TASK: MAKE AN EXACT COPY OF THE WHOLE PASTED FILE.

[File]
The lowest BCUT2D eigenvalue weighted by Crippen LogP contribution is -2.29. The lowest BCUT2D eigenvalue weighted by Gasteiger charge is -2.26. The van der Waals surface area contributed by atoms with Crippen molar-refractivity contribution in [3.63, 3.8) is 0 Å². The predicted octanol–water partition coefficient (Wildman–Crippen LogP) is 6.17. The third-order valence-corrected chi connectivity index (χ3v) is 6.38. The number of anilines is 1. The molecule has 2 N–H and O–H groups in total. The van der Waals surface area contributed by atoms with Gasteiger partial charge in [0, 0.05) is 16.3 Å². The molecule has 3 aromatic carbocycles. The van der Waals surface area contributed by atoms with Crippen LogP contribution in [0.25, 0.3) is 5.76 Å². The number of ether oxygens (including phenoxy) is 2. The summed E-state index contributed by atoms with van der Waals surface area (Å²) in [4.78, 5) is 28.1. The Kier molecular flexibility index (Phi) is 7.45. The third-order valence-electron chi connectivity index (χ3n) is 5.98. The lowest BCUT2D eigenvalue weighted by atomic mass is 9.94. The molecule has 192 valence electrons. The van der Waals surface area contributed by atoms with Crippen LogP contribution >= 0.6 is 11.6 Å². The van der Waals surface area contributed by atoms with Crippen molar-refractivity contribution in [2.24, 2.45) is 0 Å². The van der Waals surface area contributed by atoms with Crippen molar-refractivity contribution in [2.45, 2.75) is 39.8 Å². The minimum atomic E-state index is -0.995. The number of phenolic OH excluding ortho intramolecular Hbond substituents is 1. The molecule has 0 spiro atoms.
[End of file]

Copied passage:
The lowest BCUT2D eigenvalue weighted by Crippen LogP contribution is -2.29. The lowest BCUT2D eigenvalue weighted by Gasteiger charge is -2.26. The van der Waals surface area contributed by atoms with Crippen molar-refractivity contribution in [3.63, 3.8) is 0 Å². The predicted octanol–water partition coefficient (Wildman–Crippen LogP) is 6.17. The third-order valence-corrected chi connectivity index (χ3v) is 6.38. The number of anilines is 1. The molecule has 2 N–H and O–H groups in total. The van der Waals surface area contributed by atoms with Gasteiger partial charge in [0, 0.05) is 16.3 Å². The molecule has 3 aromatic carbocycles. The van der Waals surface area contributed by atoms with Crippen LogP contribution in [0.25, 0.3) is 5.76 Å². The number of ether oxygens (including phenoxy) is 2. The summed E-state index contributed by atoms with van der Waals surface area (Å²) in [4.78, 5) is 28.1. The Kier molecular flexibility index (Phi) is 7.45. The third-order valence-electron chi connectivity index (χ3n) is 5.98. The lowest BCUT2D eigenvalue weighted by atomic mass is 9.94. The molecule has 192 valence electrons. The van der Waals surface area contributed by atoms with Crippen LogP contribution >= 0.6 is 11.6 Å². The van der Waals surface area contributed by atoms with Crippen molar-refractivity contribution in [2.24, 2.45) is 0 Å². The van der Waals surface area contributed by atoms with Crippen molar-refractivity contribution in [2.45, 2.75) is 39.8 Å². The minimum atomic E-state index is -0.995. The number of phenolic OH excluding ortho intramolecular Hbond substituents is 1. The molecule has 0 spiro atoms.